But if this was even possible, why hasn't somebody done it already? Well, a couple of reasons. First, there's about a dozen people in the world, by Bussard's calculations, who still know enough about vacuum tube technology to be able to engineer a working IEC device. (How many RF engineers do you know?) Secondly, due in large part to the colossal amount of money poured into the tokamak, IEC fusion research has languished for decades. IEC, if it works, would be orders of magnitude simpler and cheaper than tokamak fusion, while potentially using a reaction that creates no neutron radiation. So unlike laser inertial confinement, IEC is useless for doing nuclear weapons research, and (according to Bussard) IEC doesn't require nearly enough money to fund people's retirement plans; tokamak research does. Disappointed in the way fusion research had become a money machine (the kind of program one wag has described as a "self-sucking lollipop") Bussard set out to do the work himself.
Did he succeed? He's not claiming he did; what he's claiming is that he's proven that it's not impossible:
So we did what we could and finally DID prove the physics and associated engineering physics constraints, scaling laws, etc, albeit at 1/8-1/10 scale. So what? Doubling the size will not tell us anything we don't already know. The next intelligent and logical step is to build a machine big enough to make net power. And THAT is the same 200 M we have quoted to the DoD since the beginning.
Bussard might still be crazy, or lying, or simply wrong. The thing is, there's no way to know without actually building his WB-7 test machine. $2 million is an insignificant fraction of the $12 billion that's being spent on ITER, the international tokamak test platform. It should be a no-brainer for somebody to just test this on the side, and if it doesn't work, shrug their shoulders and move on.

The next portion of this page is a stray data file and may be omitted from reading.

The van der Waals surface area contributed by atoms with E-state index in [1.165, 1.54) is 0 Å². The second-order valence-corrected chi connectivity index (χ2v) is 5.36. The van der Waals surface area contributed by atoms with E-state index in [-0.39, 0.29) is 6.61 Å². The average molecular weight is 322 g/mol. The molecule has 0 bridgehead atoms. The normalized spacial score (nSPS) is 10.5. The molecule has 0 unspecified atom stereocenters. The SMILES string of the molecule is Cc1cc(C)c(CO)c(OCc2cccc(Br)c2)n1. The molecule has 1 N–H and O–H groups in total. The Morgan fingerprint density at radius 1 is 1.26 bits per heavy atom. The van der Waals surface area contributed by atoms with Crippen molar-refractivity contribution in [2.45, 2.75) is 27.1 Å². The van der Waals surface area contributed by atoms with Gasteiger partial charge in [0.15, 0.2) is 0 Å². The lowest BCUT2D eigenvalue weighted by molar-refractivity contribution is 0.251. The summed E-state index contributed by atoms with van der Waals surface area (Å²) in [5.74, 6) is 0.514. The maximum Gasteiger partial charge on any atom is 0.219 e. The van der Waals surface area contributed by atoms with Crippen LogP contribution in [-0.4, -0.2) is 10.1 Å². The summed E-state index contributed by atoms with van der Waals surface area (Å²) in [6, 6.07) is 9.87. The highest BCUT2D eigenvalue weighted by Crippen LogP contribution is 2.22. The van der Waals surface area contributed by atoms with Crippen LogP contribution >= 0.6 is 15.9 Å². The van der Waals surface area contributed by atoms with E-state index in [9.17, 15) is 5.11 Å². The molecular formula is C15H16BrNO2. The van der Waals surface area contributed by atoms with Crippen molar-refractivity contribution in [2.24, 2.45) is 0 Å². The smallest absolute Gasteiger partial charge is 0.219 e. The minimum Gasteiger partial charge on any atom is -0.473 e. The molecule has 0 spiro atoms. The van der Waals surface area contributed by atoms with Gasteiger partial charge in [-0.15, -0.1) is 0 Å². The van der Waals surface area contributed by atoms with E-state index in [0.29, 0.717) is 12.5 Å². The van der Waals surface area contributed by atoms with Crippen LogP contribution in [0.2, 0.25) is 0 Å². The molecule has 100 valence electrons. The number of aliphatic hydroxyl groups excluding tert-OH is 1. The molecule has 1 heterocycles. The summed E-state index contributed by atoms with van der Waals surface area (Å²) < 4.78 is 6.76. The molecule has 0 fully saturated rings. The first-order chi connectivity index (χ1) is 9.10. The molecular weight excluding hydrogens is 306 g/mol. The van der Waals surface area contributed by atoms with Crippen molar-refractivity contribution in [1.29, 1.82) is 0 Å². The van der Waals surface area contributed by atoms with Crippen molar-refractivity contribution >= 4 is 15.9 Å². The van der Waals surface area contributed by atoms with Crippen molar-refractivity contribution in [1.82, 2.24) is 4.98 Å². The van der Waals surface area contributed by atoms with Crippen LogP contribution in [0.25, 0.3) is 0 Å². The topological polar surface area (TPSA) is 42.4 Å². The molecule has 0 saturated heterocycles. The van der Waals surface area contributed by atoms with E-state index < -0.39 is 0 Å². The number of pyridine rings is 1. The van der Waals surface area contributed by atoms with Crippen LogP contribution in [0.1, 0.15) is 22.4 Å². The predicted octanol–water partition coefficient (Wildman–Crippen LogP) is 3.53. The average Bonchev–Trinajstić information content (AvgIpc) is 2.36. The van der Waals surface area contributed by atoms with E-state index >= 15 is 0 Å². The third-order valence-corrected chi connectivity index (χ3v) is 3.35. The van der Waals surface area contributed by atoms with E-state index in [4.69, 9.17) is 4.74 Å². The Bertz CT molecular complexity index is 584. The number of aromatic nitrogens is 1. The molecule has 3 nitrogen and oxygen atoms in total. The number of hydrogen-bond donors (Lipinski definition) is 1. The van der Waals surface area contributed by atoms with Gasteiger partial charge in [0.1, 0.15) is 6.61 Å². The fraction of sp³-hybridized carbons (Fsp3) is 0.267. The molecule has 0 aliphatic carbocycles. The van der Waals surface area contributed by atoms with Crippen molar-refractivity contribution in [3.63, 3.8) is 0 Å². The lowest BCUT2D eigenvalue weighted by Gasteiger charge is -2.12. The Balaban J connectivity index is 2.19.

The images we all have of nuclear fusion today are ones of disappointment and absurd scale: of cold-fusion scandals and preposterously expensive and gigantic machines tended by armies of white-coated scientists. Bussard is proposing something simple enough that you could build reactors on an assembly line and stick them into the furnaces of existing coal-powered generating plants. Just stick in the reactor, shut off the coal, turn it on and walk away. This is fusion so cheap and simple that these radiation-free reactors could be installed in container ships. It's truly a Jetson's future.
But it's not likely to happen. Not because Bussard's research findings aren't credible – whether they're right or not is not debatable, it has to be determined by experiment. No, it won't happen because fusion has a bad reputation nowadays, and nobody really believes anymore that grand, Promethean solutions are possible. Surely coal can't be made obsolete at a single stroke by one small team of researchers!
And human beings will never walk on the moon, either. And electric light will never be commercially viable...
Bussard is of a generation that saw miracles--more, he's of the generation that accomplished miracles. He doesn't seem to feel that it's impossible to do it again:
I believe that the survival of our high-tech civilizations depends on getting off of fossil fuels ASAP, and - if we do not - we will descend into a growing series of "oil wars" and energy confrontations that can lead only to a huge cataclysm. Which CAN be circumvented if only we build the clean fusion machines in time.
We're so rich as a civilization that we can afford to try long-shots like this one. But are we audacious enough?